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The flawed work of pathologist Charles Smith led to serious questions about the cases of 19 children who died in unusual circumstances.

In 2008, Mr. Justice Stephen Goudge concluded that Charles Smith was an arrogant, unqualified pathologist whose biased, inconsistent and unprofessional testimony precipitated a string of wrongful murder charges and convictions.

Judge Goudge recommended that the Ontario government look into providing swift redress for people who "through no fault of their own … suffered tragic and devastating consequences."

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Here are some of the people who were charged in the deaths of children based on Dr. Smith's findings.

Oneil Blackett

Oneil Blackett pleaded guilty in 2001 to the manslaughter of his 13-month-old daughter Tamara Thomas.

Tamara was in a full-body cast from a broken thigh when Mr. Blackett tried to force her to drink a bottle of chocolate milk on Feb. 8, 1999. He rammed the bottle into her mouth until the child began to vomit milk and blood, then gave up, leaving the child in her play pen.

When Tamara's mother came home, the toddler was cold and not breathing. A post-mortem by Dr. Smith concluded she died from asphyxia associated with multiple traumatic injuries. Mr. Blackett was charged with second-degree murder.

Despite concerns about the validity of Dr. Smith's testimony, Mr. Blackett agree to plead guilty to manslaughter as a sign of remorse, his lawyer said. He was sentenced to three-and-a-half years in prison, on top of the 15 months he had already served awaiting trial.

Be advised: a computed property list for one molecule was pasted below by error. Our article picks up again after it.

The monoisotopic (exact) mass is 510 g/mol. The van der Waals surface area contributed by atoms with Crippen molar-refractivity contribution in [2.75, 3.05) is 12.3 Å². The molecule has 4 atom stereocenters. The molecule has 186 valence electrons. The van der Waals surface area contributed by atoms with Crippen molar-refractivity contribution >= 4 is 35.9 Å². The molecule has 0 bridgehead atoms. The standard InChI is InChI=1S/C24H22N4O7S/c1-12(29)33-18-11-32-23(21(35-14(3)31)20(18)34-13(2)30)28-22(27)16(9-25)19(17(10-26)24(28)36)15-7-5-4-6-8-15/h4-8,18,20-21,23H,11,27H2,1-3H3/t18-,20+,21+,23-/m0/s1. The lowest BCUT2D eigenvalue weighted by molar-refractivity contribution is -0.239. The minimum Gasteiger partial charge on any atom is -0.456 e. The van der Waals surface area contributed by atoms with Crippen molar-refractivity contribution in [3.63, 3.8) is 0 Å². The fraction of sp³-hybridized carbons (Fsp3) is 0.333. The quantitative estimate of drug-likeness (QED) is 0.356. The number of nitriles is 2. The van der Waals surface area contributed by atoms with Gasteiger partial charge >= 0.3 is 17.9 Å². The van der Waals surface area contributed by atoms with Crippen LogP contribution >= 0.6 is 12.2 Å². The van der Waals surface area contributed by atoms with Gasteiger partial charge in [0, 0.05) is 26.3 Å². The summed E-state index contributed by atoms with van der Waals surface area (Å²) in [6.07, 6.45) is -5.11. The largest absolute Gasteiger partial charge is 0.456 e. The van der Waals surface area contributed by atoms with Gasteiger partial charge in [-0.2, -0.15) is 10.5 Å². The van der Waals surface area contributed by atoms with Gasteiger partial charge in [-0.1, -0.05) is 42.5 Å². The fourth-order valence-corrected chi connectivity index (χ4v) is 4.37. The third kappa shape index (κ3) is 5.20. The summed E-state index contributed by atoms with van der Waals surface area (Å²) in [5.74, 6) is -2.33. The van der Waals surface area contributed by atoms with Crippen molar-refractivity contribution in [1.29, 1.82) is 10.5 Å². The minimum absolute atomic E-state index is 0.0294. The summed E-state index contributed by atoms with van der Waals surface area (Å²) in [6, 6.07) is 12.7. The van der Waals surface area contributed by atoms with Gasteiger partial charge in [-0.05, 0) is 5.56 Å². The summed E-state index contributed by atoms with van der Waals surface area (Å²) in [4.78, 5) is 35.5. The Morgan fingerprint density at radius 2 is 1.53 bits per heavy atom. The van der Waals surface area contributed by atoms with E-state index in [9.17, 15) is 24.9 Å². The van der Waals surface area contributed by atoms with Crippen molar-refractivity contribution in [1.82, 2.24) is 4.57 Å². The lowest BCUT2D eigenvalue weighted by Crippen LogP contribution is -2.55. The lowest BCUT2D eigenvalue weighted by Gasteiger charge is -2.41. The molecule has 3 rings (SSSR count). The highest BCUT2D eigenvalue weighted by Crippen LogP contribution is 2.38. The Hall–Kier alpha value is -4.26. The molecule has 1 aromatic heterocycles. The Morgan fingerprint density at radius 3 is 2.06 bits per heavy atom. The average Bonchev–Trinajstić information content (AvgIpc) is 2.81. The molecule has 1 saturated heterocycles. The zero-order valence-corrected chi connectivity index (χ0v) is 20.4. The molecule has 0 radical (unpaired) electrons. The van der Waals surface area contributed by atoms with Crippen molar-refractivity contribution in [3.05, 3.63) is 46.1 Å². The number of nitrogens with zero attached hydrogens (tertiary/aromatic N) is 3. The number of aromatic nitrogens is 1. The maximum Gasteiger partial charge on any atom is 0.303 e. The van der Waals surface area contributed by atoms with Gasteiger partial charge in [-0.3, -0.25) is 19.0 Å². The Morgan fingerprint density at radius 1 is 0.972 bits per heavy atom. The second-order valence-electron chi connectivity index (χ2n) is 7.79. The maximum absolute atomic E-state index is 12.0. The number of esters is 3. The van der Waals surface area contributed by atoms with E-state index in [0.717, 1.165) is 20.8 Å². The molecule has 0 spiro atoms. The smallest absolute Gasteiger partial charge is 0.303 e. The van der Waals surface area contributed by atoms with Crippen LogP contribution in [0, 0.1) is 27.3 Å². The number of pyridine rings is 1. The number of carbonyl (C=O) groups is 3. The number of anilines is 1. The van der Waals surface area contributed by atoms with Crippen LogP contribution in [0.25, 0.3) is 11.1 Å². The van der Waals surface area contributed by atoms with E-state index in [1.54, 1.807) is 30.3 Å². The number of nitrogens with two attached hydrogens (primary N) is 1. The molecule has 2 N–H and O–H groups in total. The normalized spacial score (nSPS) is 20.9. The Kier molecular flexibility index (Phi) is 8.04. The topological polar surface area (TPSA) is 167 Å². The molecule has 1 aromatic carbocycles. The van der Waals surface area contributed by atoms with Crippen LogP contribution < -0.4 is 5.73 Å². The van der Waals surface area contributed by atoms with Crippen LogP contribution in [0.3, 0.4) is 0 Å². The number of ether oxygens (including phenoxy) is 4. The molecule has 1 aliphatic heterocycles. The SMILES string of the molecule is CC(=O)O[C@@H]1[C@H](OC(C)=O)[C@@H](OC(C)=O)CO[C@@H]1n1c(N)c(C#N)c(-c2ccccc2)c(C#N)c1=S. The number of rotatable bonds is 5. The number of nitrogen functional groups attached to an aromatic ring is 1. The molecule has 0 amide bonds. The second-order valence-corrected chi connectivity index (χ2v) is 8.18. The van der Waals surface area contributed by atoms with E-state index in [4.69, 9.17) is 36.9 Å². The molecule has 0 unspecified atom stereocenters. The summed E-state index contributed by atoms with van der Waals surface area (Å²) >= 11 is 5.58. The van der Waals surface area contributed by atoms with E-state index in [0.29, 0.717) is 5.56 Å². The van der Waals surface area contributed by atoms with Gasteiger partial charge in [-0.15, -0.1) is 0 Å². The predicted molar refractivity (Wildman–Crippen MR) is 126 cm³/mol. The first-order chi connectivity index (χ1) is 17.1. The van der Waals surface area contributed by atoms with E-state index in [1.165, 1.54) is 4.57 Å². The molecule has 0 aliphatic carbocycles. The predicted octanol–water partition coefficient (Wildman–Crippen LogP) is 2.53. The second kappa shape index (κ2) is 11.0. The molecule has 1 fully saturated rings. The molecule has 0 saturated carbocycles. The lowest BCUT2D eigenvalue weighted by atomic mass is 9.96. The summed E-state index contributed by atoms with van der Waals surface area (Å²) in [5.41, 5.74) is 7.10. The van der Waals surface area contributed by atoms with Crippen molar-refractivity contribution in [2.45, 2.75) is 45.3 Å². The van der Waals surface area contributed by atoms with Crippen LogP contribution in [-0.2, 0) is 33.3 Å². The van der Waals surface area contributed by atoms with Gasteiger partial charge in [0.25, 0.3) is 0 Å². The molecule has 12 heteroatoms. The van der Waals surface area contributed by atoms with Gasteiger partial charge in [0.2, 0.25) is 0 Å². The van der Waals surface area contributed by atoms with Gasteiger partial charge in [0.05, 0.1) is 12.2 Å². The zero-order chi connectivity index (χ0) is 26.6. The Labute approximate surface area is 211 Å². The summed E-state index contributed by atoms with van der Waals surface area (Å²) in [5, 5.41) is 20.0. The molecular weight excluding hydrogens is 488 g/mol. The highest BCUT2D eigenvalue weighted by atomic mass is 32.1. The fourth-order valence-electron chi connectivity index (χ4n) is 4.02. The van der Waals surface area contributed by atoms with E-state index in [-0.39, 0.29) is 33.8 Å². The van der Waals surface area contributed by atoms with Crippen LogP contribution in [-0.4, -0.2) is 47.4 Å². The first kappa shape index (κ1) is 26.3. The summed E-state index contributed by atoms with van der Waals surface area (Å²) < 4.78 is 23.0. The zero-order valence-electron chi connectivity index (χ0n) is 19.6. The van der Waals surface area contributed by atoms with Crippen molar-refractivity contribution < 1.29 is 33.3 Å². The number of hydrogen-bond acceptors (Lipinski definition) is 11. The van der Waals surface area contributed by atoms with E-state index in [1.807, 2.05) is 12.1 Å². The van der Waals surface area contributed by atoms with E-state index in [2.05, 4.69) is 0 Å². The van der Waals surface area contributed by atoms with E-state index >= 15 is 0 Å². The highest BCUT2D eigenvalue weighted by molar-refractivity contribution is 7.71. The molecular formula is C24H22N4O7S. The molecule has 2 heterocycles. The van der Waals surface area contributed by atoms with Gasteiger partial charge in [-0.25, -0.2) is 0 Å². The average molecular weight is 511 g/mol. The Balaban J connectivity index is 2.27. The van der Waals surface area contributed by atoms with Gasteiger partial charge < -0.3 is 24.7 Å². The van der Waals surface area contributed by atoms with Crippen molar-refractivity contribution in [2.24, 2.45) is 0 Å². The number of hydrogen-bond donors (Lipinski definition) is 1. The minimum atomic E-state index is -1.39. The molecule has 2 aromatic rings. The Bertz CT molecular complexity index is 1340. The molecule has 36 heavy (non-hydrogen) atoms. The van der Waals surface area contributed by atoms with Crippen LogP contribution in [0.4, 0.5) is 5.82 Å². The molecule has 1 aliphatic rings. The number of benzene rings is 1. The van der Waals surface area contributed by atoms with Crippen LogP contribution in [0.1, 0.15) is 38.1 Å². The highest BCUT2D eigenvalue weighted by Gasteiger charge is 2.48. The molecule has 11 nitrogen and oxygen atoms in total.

Richard Brant

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Richard Brant was convicted of aggravated assault in 1995 for the death of his two-month-old son, Dustin.

Mr. Brant was taking Dustin for a walk when he noticed red foam around the baby's nose. Dustin died two days later, on Nov. 18, 1992.

Dr. Smith concluded Dustin had been shaken to death, despite the fact that the baby's brain had rotted away after morgue staff mistakenly left it in a container of water. His findings contradicted the findings of a neuropathologist who had examined the child's brain and concluded he had likely died of pneumonia.

Mr. Brant said he felt compelled to plead guilty to aggravated assault to avoid a possible manslaughter conviction. He conceded he had accidentally jostled Dustin during a physical struggle with his wife.

In January, 2009, the Ontario Court of Appeal granted Mr. Brant permission to reopen the case and fight his conviction.

William and Mary Colville

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William and Mary Colville found their three-and-a-half-month-old daughter Tiffani dead in her crib in their Kingston, Ont., home on the morning of July 4, 1993,